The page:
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the personalty if there is no necessity of converting such in-
vestments into money. Baptist University v. Borden, 477.
Where a testator directs that certain real estate be sold and
the proceeds be divided between two devisees, such sale
constitutes a conversion for the purpose of division only
and does not change the character of the property with re-
spect to its liability for debts and legacies. Baptist Uni-
versity v. Borden, 477.

General legacies must abate or be postponed until payment in
full is made of demonstrative legacies. Baptist University
r. Borden, 477.

The personalty of a testator must be applied to the payment of
debts and exhausted before the realty can be subjected
thereto unless it clearly appears from the will that the tes-
tator meant to charge the same upon his real estate. Bap-
tist University v. Borden, 476.

A will should be so construed that the dissent of the widow
affects the devisees and legatees to as small degree as
possible and that the general scope and plan of distribu-
tion be carried out as far as possible. Baptist University v.
Borden, 476.

The distributive share of a widow consists of one-half of the
personalty after the debts, expenses of administration, her
year's allowance, and specific legacies are deducted from
the total value of the personal estate. Baptist University v.
Borden, 477.

A legatee cannot maintain an action against the executor of
another legatee who has taken possession of the property
of the deceased devisor, but the action must be brought
by the personal representative of the devisor. Mitchell v.
Milchcil, 350.

LEGISLATURE. See "Statutes."


In an action for libel, to make a communication privileged, it
must be made bona fide about something in which the writer
has an interest or duty, the person addressed a correspond-
ing interest or duty, and in protection of that interest, or
the performance of that duty. Harrison v. Garrett, 172.

In an action for libel, evidence of a public rumor affecting the
character of plaintiff does not tend to disprove malice or
show good faith in the absence of evidence that the de-
fendant at the time he made the publication had knowledge
of the rumor and acted thereon. Harrison v. Garrett, 172.


When, in an action for libel, the publication is not libelous per
se, and the complainant fails to allege special damage, a
failure to demur waives the defect. Harrison v. Garrett, 172.


In a prosecution for retailing liquor without a license, a special
verdict which fails to find that the defendant did not have
a license to sell is not sufficient to sustain a judgment of
guilty. State v. Bradley, 1060.


See "Notice."

The commencement of a suit by creditors for themselves and
all other creditors to set aside a fraudulent deed of as-
signment by a bank does not create a lien in their favor,
where it does not increase the assets of the corporation.
Fisher v. Bank, 769.

LIFE INSURANCE. See "Insurance."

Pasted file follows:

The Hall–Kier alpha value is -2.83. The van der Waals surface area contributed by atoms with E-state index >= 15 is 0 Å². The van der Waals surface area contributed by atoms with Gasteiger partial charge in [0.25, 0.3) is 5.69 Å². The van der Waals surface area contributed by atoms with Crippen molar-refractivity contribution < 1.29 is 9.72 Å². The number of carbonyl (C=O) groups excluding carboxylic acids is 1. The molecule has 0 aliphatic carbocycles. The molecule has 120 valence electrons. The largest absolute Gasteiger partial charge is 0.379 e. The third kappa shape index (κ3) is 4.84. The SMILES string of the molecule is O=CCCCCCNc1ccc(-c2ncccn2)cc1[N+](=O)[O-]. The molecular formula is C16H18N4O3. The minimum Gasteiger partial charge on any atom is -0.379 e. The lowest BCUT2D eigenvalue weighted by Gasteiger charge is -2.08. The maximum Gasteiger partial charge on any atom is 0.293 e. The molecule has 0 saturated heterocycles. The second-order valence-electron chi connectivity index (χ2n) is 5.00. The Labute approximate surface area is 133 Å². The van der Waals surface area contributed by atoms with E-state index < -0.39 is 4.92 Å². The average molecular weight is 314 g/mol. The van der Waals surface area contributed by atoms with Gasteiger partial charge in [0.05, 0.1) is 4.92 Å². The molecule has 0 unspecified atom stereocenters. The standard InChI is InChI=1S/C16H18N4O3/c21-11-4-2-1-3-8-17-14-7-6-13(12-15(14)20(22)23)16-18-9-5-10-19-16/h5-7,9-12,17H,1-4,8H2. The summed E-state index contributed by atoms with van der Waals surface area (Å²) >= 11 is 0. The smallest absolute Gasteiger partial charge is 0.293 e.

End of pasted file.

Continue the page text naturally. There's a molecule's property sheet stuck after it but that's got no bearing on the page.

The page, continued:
LIFE ESTATES. See "Estates."


The statute of limitations does not begin to run on a breach of
covenant of warranty in a deed for land until after eviction.
Wiggins v. Pender, 628.

An averment that more than three years have elapsed since
the date of the alleged promise before the action was
brought and the services rendered as alleged is a sufficient
plea of the statute of limitations. Pipes v. Lumber Co., 612.
A dismissal of an action for the want of jurisdiction of the
parties is similar to a non-suit and another action may
be commenced within one year thereafter. Harris v. Daven-
port, 697.

The commencement of an action by an administrator for the
sale of the lands for assets with which to pay a debt to
himself is a sufficient filing and admitting of the claim so
as to prevent the running of the statute of limitations.
Harris v. Davenport, 697.

The registration of a grant is constructive notice to a junior
grantee that a senior grantee claims the land included in
the grant and an action to declare the senior grantee a
trustee for the benefit of the junior grantee must be brought
within ten years of said registration. Ritchie v. Fowler, 788.
Where a debt is made payable in two instalments, maturing a
different times, the creditor may elect to wait to sue till
the second instalment is due and the statute of limitations
will not begin to run until that time. Cone v. Hyatt, 803.


A partial payment of a note in order to stop the running of the
statute of limitation must be made by some one authorized
to make it. Cone v. Hyatt, 803.

It is not sufficient merely to allege that an action is barred by
the statute of limitations without stating the facts from
which it could be deduced. Murray v. Barden, 136.

The defense that a claim is barred by the statute of limitation
may be waived by a failure to set it up. Cone v. Hyatt, 803.
The time within which a sale must be made under a power of
sale in a mortgage is not limited and is not affected by
the fact that the right to sue on the debt is barred. Menzel
v. Hinton, 660.

When a non-suit is granted under Acts 1897, Chap. 109, as
amended, the plaintiff may bring a new action within one
year. Prevatt v. Harrelson, 250.

Where a trustee, holding a legal title to land for the use of
herself and others, executes a mortgage on the same, and
the land is sold under the mortgage the purchaser gets the